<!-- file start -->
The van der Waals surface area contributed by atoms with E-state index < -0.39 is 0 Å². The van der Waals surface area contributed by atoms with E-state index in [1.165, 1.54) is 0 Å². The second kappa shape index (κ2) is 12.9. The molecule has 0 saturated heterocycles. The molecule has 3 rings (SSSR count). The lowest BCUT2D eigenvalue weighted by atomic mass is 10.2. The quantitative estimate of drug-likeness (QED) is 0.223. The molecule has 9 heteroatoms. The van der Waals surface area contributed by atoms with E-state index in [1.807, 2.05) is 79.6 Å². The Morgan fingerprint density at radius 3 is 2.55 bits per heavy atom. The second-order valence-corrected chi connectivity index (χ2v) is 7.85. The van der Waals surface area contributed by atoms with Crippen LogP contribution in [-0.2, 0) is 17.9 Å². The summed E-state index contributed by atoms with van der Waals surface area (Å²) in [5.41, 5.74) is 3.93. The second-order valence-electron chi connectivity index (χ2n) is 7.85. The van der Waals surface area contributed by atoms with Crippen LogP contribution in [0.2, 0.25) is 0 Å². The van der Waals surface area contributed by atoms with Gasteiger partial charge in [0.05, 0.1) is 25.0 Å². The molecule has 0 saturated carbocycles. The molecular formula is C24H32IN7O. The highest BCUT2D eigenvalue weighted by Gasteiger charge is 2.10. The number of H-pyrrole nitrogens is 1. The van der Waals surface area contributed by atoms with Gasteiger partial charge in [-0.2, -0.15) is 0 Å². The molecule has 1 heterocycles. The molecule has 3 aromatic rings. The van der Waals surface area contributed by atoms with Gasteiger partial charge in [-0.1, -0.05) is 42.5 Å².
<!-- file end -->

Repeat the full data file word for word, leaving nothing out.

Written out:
The van der Waals surface area contributed by atoms with E-state index < -0.39 is 0 Å². The van der Waals surface area contributed by atoms with E-state index in [1.165, 1.54) is 0 Å². The second kappa shape index (κ2) is 12.9. The molecule has 0 saturated heterocycles. The molecule has 3 rings (SSSR count). The lowest BCUT2D eigenvalue weighted by atomic mass is 10.2. The quantitative estimate of drug-likeness (QED) is 0.223. The molecule has 9 heteroatoms. The van der Waals surface area contributed by atoms with E-state index in [1.807, 2.05) is 79.6 Å². The Morgan fingerprint density at radius 3 is 2.55 bits per heavy atom. The second-order valence-corrected chi connectivity index (χ2v) is 7.85. The van der Waals surface area contributed by atoms with Crippen LogP contribution in [-0.2, 0) is 17.9 Å². The summed E-state index contributed by atoms with van der Waals surface area (Å²) in [5.41, 5.74) is 3.93. The second-order valence-electron chi connectivity index (χ2n) is 7.85. The van der Waals surface area contributed by atoms with Crippen LogP contribution in [0.2, 0.25) is 0 Å². The van der Waals surface area contributed by atoms with Gasteiger partial charge in [0.05, 0.1) is 25.0 Å². The molecule has 0 saturated carbocycles. The molecular formula is C24H32IN7O. The highest BCUT2D eigenvalue weighted by Gasteiger charge is 2.10. The number of H-pyrrole nitrogens is 1. The van der Waals surface area contributed by atoms with Gasteiger partial charge in [-0.2, -0.15) is 0 Å². The molecule has 1 heterocycles. The molecule has 3 aromatic rings. The van der Waals surface area contributed by atoms with Gasteiger partial charge in [-0.1, -0.05) is 42.5 Å².